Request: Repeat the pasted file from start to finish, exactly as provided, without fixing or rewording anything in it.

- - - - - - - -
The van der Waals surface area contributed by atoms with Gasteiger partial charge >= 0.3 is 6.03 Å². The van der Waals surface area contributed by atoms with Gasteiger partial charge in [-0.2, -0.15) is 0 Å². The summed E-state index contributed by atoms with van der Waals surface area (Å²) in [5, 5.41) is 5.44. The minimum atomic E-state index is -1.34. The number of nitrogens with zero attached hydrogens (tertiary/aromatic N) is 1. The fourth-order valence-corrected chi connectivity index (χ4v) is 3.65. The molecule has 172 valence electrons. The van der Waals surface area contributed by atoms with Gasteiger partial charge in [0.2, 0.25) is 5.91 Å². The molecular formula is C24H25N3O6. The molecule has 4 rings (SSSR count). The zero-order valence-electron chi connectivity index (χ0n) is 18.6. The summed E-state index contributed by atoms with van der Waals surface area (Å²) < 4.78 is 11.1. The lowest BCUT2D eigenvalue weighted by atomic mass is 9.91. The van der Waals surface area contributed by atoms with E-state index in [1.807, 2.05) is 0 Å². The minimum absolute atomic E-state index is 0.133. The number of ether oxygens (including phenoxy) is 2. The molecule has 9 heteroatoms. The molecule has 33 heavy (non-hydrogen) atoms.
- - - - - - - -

The van der Waals surface area contributed by atoms with Gasteiger partial charge >= 0.3 is 6.03 Å². The van der Waals surface area contributed by atoms with Gasteiger partial charge in [-0.2, -0.15) is 0 Å². The summed E-state index contributed by atoms with van der Waals surface area (Å²) in [5, 5.41) is 5.44. The minimum atomic E-state index is -1.34. The number of nitrogens with zero attached hydrogens (tertiary/aromatic N) is 1. The fourth-order valence-corrected chi connectivity index (χ4v) is 3.65. The molecule has 172 valence electrons. The van der Waals surface area contributed by atoms with Gasteiger partial charge in [0.2, 0.25) is 5.91 Å². The molecular formula is C24H25N3O6. The molecule has 4 rings (SSSR count). The zero-order valence-electron chi connectivity index (χ0n) is 18.6. The summed E-state index contributed by atoms with van der Waals surface area (Å²) < 4.78 is 11.1. The lowest BCUT2D eigenvalue weighted by atomic mass is 9.91. The van der Waals surface area contributed by atoms with E-state index in [1.807, 2.05) is 0 Å². The minimum absolute atomic E-state index is 0.133. The number of ether oxygens (including phenoxy) is 2. The molecule has 9 heteroatoms. The molecule has 33 heavy (non-hydrogen) atoms.